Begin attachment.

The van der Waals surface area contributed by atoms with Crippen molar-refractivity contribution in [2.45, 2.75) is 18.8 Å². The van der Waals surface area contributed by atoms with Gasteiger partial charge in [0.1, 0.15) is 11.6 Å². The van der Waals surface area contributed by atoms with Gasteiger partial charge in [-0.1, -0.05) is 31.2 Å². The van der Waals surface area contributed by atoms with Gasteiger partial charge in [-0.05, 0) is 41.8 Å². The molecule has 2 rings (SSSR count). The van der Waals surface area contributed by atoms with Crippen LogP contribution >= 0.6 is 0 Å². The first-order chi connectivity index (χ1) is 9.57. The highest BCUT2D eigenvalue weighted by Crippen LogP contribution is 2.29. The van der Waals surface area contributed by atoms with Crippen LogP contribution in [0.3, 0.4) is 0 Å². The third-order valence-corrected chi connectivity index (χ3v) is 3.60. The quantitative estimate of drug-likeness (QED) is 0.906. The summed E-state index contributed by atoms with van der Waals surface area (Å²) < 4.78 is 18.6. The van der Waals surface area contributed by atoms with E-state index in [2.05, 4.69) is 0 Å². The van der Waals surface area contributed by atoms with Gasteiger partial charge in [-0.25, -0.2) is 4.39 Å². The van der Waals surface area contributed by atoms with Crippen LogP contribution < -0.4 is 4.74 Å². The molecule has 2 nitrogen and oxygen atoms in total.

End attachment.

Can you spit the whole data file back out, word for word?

The van der Waals surface area contributed by atoms with Crippen molar-refractivity contribution in [2.45, 2.75) is 18.8 Å². The van der Waals surface area contributed by atoms with Gasteiger partial charge in [0.1, 0.15) is 11.6 Å². The van der Waals surface area contributed by atoms with Gasteiger partial charge in [-0.1, -0.05) is 31.2 Å². The van der Waals surface area contributed by atoms with Gasteiger partial charge in [-0.05, 0) is 41.8 Å². The molecule has 2 rings (SSSR count). The van der Waals surface area contributed by atoms with Crippen LogP contribution >= 0.6 is 0 Å². The first-order chi connectivity index (χ1) is 9.57. The highest BCUT2D eigenvalue weighted by Crippen LogP contribution is 2.29. The van der Waals surface area contributed by atoms with Crippen LogP contribution in [0.3, 0.4) is 0 Å². The third-order valence-corrected chi connectivity index (χ3v) is 3.60. The quantitative estimate of drug-likeness (QED) is 0.906. The summed E-state index contributed by atoms with van der Waals surface area (Å²) < 4.78 is 18.6. The van der Waals surface area contributed by atoms with E-state index in [2.05, 4.69) is 0 Å². The van der Waals surface area contributed by atoms with Gasteiger partial charge in [-0.25, -0.2) is 4.39 Å². The van der Waals surface area contributed by atoms with Crippen LogP contribution < -0.4 is 4.74 Å². The molecule has 2 nitrogen and oxygen atoms in total.